Taidoor is a dangerous new malware program of the Trojan horse variety that uses stealth and disguise to enter people’s computers. Threats like Taidoor are known for their versatility and ability to operate in silence, without being spotted by the victim.
One of the key reasons that make such new Trojan infections so difficult to detect before they complete their malicious job has to do with the lack of proper detection for them. Older Trojan versions can typically be picked up by most conventional antivirus solutions but when it comes down to a newer threat like Taidoor, the chances of spotting the infection in time are significantly diminished. This stems from the fact that the most common detection method that most antiviruses use is the database one. An antivirus program’s database is what allows it to detect and stop most incoming threats. Once the details of the virus are added to the database, this allows the security program to quickly recognize the attacking malware and neutralize it with ease. However, new infections like Taidoor take some time before they get added to those databases, and until that moment, detecting them is made much less likely. Some more advanced antivirus programs offer alternative detection methods for when a given potential threat is not yet in their database. For example, they may look for malware behavioral patterns in potential threats and use this as a way of spotting malware. However, those alternative methods are typically far less effective, which means that attacks from new viruses (also known as zero-day attacks) are highly likely to be successful and to remain undetected for long periods of time.
Are there any visible symptoms?
If you are here because you think Taidoor may be in your computer, you’ve likely already noticed some of its potential symptoms. Even though most of the time Trojan viruses are good at covering their tracks and not showing any obvious signs of their presence, there are still a number of possible indications that there may be such a virus in the computer.
One big example are the dreaded BSOD (Blue Screen of Death) crashes. Those blue error screens that occur after a system crash could be due to all kinds of problems with your computer but it is certainly possible that one of these potential problems is a Trojan horse attack.
Similarly, screen freezes, system slowness, program errors, software and data corruption, as well as other similar disturbances are also possible Trojan horse signs. In addition, if you notice any unauthorized changes in your system settings or in the setting soft the browser, this, too, could indicate there’s a Trojan like Taidoor, Wup.exe, HostsFileHijack in the computer.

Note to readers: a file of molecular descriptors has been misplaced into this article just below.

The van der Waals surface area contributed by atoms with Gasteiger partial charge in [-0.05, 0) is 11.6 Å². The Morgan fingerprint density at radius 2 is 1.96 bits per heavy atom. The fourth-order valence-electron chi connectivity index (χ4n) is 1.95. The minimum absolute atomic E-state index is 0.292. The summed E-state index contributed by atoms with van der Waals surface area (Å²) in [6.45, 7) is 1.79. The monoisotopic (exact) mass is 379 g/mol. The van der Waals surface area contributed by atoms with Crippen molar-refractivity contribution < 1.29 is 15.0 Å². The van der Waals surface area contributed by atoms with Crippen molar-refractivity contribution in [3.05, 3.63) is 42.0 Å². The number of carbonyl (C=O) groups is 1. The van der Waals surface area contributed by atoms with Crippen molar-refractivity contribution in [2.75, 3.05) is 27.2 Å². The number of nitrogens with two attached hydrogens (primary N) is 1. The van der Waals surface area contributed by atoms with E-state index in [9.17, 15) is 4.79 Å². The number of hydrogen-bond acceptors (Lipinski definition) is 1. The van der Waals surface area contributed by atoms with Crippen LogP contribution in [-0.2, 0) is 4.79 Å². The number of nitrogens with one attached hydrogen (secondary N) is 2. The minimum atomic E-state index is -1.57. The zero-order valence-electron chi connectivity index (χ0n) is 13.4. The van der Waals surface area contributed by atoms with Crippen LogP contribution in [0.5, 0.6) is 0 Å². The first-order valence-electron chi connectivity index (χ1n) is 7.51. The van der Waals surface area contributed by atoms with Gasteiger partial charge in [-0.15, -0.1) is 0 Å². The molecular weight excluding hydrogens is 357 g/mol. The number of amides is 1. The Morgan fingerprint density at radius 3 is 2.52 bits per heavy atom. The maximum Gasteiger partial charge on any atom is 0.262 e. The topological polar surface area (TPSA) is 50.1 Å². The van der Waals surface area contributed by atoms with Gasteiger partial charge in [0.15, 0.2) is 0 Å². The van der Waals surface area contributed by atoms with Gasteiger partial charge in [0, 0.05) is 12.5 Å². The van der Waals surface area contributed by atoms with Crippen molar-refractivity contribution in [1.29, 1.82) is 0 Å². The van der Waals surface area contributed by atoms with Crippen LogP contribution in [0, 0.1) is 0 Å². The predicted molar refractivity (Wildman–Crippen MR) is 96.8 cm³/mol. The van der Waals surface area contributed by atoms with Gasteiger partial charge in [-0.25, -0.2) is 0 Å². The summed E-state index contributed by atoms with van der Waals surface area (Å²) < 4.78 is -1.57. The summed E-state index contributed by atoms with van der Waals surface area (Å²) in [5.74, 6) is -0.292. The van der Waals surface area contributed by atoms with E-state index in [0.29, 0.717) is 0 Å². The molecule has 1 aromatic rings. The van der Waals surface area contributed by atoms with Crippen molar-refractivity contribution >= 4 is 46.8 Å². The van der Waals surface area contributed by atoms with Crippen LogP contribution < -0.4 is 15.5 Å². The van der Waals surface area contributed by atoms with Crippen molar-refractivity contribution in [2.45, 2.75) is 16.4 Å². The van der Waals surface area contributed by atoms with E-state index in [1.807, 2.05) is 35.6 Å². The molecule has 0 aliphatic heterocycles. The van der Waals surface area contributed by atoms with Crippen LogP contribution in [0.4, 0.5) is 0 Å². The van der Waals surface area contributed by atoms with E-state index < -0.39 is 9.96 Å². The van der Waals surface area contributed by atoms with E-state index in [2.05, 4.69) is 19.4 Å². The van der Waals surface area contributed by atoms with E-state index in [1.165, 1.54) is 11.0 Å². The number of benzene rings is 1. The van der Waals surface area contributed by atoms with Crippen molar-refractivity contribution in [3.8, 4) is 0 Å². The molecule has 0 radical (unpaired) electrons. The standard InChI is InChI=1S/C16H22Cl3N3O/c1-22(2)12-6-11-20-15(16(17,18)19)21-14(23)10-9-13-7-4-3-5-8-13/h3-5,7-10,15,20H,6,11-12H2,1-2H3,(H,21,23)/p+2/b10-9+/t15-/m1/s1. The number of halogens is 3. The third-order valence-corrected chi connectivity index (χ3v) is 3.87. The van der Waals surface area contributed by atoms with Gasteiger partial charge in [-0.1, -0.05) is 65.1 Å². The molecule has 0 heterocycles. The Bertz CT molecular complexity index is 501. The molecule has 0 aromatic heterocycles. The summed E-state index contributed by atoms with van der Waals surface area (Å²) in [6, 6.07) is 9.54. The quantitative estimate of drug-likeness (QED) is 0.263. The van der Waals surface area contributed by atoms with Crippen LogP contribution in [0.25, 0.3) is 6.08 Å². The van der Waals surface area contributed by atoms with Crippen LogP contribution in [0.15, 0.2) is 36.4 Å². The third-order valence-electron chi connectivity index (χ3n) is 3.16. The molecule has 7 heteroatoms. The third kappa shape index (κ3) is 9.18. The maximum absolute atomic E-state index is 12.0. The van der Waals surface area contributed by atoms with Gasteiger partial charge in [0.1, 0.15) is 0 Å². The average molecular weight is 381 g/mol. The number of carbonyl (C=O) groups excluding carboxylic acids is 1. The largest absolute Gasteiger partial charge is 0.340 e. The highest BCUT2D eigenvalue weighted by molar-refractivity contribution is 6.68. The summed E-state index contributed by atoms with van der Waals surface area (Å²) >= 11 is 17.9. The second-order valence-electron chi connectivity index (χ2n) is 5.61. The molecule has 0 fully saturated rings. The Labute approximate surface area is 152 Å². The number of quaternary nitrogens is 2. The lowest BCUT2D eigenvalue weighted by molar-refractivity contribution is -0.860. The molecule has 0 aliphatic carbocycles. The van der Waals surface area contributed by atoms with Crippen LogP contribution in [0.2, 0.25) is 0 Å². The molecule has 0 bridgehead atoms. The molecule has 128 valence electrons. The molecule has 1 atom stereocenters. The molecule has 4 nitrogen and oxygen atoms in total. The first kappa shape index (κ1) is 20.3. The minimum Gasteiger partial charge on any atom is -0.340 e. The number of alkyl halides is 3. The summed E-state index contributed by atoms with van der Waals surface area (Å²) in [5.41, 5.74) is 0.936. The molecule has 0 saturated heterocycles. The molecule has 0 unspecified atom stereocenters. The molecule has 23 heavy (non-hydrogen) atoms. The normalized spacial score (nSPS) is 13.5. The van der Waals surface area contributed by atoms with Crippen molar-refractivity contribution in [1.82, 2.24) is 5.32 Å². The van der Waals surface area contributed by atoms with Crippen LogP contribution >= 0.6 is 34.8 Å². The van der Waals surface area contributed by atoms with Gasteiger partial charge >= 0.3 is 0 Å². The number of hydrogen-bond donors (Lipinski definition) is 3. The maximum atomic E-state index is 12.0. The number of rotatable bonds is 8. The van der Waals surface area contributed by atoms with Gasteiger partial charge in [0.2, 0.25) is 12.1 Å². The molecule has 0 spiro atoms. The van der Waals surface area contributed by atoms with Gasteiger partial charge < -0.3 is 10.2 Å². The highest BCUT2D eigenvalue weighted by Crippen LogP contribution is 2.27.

As we mentioned at the start of this post, threats like Taidoor are typically very versatile so its difficult to tell their exact goal in each infection instance. Still, the most common ways in which such Trojans are used are to take over the attacked machine and use all of its resources for spam distribution or cryptocurrency mining or to gather sensitive data from the machine and use it for blackmailing or banking theft. Additionally, some Trojans are employed as distribution tools for Ransomware cryptoviruses so if Taidoor is on your computer, it’s possible that there is also Ransomware as well in the system. Instructions on how you can manually remove the threat will be shown to you in the following removal guide.
Remove Taidoor Malware
You are dealing with a malware infection that can restore itself unless you remove its core files. We are sending you to another page with a removal guide that gets regularly updated. It covers in-depth instructions on how to:
1. Locate and scan malicious processes in your task manager.
2. Identify in your Control panel any programs installed with the malware, and how to remove them. Search Marquis is a high-profile hijacker that gets installed with a lot of malware.
3. How to clean up and reset your browser to its original settings without the malware returning. You can find the removal guide here.
For mobile devices refer to these guides instead: Android, iPhone